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Symposium 2010

Proposal - Stopping Human Trafficking

The Challenge

At least 12 million people worldwide are trapped in conditions of forced labor, a fifth of them being exploited as a result of human trafficking. These forms of modern day slavery have become one of t ...

At least 12 million people worldwide are trapped in conditions of forced labor, a fifth of them being exploited as a result of human trafficking. These forms of modern day slavery have become one of the most profitable and most horrifying businesses in the world. Human trafficking and coerced labor are said to be the fastest growing source of income for organized crime and its third most important source after drugs and the arms trade.

  1. Nurture business leadership and sustainable practices within the world of private enterprise. For example, the Not For Sale Campaign teamed up with Manpower, Inc., to design an online course that, beginning in November 2010, gives business professionals the early building blocks for addressing responsible and sustainable inside their own company. We will then link these pioneers into our Business Leadership Network, where they can share best practices and lament common obstacles, and the strategies they might best deploy to overcome them.
  2. Create tools that unite consumers and companies who dream to see a world where all people are “free to work.” The first iteration is a website, Free2Work.org, that provides transparency on supply chain and invites consumers to shift their demand to those reputation leaders who engage in sustainable production. The Not For Sale Campaign is designing a mobile application that will allow consumers to use this data as they shop. We do not believe in boycotts, but “buy-cotts” that reward companies for bringing good things to life.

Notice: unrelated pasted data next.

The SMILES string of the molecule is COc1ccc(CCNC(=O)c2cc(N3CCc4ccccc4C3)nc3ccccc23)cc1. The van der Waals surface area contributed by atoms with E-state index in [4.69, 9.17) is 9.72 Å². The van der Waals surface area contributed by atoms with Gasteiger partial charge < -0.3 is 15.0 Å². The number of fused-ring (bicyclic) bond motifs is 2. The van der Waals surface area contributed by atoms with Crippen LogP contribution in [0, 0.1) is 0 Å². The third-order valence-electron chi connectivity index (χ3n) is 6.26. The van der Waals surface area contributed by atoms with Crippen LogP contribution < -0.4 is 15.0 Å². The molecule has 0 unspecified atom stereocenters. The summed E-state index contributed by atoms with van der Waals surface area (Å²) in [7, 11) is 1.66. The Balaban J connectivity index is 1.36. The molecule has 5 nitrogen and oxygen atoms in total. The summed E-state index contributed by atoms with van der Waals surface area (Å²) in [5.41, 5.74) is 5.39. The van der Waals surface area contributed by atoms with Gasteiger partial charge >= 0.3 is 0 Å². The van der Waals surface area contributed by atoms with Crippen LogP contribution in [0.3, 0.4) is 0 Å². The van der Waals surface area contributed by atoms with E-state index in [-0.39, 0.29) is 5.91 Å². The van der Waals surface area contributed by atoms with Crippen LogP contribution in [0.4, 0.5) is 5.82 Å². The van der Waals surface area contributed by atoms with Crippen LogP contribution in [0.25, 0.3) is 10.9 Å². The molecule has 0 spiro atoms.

3. Develop better tools for monitoring and reporting that help companies and industries that desire to move toward more sustainable supply chains but lack the expertise to chart that path. Help them to re-engineer their production in a way that respects the dignity of all those who participate in the supply chain of their products.
  4. Move the anti-trafficking movement from rhetoric to strategic initiatives grounded in the best data. In that regard, enhance the investigation and documentation of human trafficking cases and analyze patterns. For one such tool, refer to SlaveryMap.org, an online interactive source for trafficking cases in any region internationally, documenting cases by the type of trafficking, the countries of origin and destination, law enforcement activity in a specific case, aftercare and legal attention, etc.
  5. Build stronger networks of law enforcement and community organizations that are in a better position to encounter and support human trafficking victims and/or witnesses.
  6. Provide training and technical tools for law enforcement agents, prosecutors and judges that will more effectively bring about justice for the victims of trafficking.
  7. Design more effective laws internationally that are tailored to the specific types of trafficking activity endemic to a region.
  8. Stimulate enterprise development that provides jobs and economic stability in regions where human trafficking and involuntary servitude are most prevalent.

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